My only experience with motor sports is my annual trip to Indianapolis for the Indy 500 and the IndyCar race at Texas Motor Speedway and I love every minute of it. I married into a racing family and prior to that I had zero interest in the sport. Thanks to my father-in-law I'm now an avid open-wheel racing fan. So when Formula 1 announced that they would be bringing a race back to the United States and that the track was going to be built near Austin, just three hours from my home in San Angelo, I had to be there. I immediately started looking into what it would take to add Formula 1 to my racing repertoire.
Formula 1 has not been run in the U.S. since 2007 and with the new track installment in Austin, it looks like a race will be run here for several years to come. The only thing I knew of the racing series is that it travels all over the world, it's very expensive to field a car and the names of the drivers are very hard to pronounce. That being said, I started to watch all the Formula 1 races leading up to the Austin race on television to try and learn the drivers' names and what their cars looked like so I could identify them from the stands.
I had originally anticipated on buying a three-day general admission pass into the track which would allow me to sit on the numerous grass berms around the circuit. But the day that I logged on the track's website to purchase my pass the general admission tickets had been sold out. Crap. The next cheapest pass was several hundred dollars more and track officials had sent out a notice that there would not be any RV camping allowed at this year's event. I was heart-broken. It looked like I was not going to be able to see the inaugural Formula 1 race at the Circuit of the Americas. However, out of the goodness of his heart and the fact that there was not going to be any camping allowed, my father-in-law offered his ticket to me. Sweet! Austin, here I come.
I drove in to Austin on Thursday night to meet up with my buddy Jeff who was flying in from Connecticut. I first met Jeff in 2006 when I attended my first Indy 500. Along with meeting up with Jeff, I was also going to meet two of his friends who live in Canada, Rich and Sue. I have to admit I was a little nervous about meeting Rich and Sue. I didn't want to come off as some dufus they would have to put up with over the next three days. But, I quickly learned that Rich and Sue (they're married by the way) are fellow citizens of Nerd-ville (or at least Rich is) and have a discriminating, some might call it snobbish, opinion on one of man's greatest inventions: beer. I knew we would be friends right away.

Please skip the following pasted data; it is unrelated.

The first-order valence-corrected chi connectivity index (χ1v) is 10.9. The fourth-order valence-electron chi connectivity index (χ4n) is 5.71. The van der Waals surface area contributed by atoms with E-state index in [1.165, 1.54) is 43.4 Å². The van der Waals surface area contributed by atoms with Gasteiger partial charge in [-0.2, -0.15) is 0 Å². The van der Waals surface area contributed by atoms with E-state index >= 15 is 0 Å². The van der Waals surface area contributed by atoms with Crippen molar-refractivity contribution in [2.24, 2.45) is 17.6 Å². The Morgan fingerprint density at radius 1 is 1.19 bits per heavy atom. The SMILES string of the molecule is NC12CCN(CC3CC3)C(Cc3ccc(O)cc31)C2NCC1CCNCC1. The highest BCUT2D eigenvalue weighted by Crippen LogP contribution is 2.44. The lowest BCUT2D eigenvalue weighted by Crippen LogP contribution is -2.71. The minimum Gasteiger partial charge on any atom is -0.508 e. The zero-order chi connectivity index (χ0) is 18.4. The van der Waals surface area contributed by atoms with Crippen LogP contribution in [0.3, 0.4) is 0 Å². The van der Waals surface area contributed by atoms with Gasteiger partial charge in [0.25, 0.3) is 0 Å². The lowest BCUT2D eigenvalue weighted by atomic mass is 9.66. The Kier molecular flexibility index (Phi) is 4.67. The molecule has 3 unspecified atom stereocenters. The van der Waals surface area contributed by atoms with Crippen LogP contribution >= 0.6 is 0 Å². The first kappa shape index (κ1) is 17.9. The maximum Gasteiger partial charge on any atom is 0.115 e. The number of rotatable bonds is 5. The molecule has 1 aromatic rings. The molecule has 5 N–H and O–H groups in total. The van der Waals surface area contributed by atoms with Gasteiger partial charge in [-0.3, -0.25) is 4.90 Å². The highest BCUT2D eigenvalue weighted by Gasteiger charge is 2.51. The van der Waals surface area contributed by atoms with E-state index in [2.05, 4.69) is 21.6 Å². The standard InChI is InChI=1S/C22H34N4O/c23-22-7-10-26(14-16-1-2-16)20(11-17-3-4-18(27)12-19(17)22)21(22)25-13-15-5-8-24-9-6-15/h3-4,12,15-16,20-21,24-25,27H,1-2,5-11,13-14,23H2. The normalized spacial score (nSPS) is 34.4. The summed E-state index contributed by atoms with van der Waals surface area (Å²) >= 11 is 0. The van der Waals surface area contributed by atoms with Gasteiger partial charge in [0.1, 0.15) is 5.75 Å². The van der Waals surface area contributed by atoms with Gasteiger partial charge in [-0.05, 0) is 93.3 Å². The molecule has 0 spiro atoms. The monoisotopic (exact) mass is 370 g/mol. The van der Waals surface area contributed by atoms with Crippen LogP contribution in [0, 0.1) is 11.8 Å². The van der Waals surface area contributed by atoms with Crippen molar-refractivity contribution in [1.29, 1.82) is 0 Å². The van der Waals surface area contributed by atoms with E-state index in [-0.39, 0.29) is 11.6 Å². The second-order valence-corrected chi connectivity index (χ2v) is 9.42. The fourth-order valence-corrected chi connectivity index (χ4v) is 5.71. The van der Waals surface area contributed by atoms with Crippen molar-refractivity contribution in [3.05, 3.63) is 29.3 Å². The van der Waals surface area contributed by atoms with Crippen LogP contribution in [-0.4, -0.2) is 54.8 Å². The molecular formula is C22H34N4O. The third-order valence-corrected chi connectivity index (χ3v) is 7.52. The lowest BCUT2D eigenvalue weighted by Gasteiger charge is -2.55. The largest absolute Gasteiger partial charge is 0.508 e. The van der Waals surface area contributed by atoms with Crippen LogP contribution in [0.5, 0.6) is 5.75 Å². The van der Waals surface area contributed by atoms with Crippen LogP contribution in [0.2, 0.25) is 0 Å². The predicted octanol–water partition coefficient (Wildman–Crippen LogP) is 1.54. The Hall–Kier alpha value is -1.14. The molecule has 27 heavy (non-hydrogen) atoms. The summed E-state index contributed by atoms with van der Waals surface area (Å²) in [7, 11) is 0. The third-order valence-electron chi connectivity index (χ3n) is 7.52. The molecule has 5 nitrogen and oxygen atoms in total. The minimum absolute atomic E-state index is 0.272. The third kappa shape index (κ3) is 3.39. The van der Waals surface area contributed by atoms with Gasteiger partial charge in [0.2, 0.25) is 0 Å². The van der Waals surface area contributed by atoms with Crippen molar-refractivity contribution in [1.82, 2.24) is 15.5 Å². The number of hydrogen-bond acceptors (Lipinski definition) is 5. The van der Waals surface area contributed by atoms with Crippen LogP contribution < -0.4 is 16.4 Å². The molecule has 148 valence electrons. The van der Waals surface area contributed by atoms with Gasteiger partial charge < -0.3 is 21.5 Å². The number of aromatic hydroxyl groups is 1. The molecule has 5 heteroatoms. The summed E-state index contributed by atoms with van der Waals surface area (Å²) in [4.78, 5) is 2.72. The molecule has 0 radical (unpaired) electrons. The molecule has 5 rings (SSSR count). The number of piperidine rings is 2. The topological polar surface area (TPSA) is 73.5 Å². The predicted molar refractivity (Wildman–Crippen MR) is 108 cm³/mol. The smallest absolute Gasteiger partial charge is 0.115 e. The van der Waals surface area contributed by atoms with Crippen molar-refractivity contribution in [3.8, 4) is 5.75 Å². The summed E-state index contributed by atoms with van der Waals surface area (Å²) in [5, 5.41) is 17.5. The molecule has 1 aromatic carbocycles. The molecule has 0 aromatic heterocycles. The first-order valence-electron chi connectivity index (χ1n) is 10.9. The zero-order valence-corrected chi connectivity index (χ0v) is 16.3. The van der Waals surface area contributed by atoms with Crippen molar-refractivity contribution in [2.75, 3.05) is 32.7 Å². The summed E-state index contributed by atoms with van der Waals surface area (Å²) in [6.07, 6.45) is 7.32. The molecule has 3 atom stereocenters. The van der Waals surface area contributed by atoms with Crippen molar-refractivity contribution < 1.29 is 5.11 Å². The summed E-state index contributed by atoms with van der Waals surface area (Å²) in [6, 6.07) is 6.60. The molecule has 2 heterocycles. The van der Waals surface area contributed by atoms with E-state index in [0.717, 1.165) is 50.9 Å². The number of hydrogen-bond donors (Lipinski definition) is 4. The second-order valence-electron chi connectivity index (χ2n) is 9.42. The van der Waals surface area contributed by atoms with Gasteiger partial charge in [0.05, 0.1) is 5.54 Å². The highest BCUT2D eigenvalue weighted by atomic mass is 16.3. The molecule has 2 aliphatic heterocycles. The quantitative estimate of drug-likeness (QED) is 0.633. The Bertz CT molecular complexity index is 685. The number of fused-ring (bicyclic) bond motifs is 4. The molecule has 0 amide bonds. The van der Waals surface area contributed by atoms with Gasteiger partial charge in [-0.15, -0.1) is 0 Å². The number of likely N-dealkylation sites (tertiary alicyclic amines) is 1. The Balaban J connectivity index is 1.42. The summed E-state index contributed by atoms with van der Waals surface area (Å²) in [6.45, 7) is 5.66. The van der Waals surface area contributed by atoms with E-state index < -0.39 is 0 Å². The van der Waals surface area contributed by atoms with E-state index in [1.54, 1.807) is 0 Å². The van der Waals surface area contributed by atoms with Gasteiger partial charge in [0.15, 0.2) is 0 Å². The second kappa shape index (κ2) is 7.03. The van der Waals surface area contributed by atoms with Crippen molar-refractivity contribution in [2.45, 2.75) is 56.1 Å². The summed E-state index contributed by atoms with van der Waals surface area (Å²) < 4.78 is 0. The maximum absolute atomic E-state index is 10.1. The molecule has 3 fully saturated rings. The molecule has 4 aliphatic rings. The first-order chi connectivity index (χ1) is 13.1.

So for the next three days Jeff, Rich, Sue and I hit the road early to head out to the newly built Mecca of United States Formula 1 racing, the Circuit of the Americas. And when I say newly built, I mean the asphalt was still drying kind of newly built. Not really, but the track was finished maybe a month before the event. It still had that "new car" smell if you know what I mean. To put it simply, the track is beautiful. It's got everything you could want in a road course: elevation change, hairpin turns, a long straight-away and multiple passing areas.
We had a great time exploring the track. On Day 1 we went to almost every grandstand to see what the view would be like on other portions of the track. Our tickets had us sitting near the top of Turn 12. With maybe the exception of Turn 19, and that's a big maybe, Turn 12 was the best seat in the house. Day 2 was all about the Formula 1 qualifications and Day 3, of course, was all about the United States Grand Prix.
This was to be my very first Formula 1 race as well as my first race to watch on a road course. I've always wondered how much of the race you actually get to see when you're watching a road race in person. But with our killer seats in Turn 12 we got the see the drivers decelerate from 200 mph to 30 mph in Turn 12, speed back up a bit to get through Turns 13 and 14, hit the brakes hard again for another tight left in Turn 15 and then finally accelerate and disappear into the fast Turn 16. And because of the elevation changes on the far side of the track, we could also see the cars head up the hill to Turn 1. It was awesome.
The race itself was a great experience. There was tight racing, several lead changes and, surprisingly, no crashes, especially since none of the drivers had been on the track for more than three practice sessions and one qualification session. Lewis Hamilton, who drives for Vodafone McLaren Mercedes, ended up winning the race, his fourth win this season. But Hamilton wasn't the only winner that weekend. It was a win for the U.S., the State of Texas and the City of Austin to be able to host such a fantastic event. And, of course, it was a win for me. I got to witness the inaugural race weekend at the Circuit of the Americas, fulfill a dream of seeing a live Formula 1 race and I got to meet some new friends along the way.
Farm Road 812 Racing Club for life!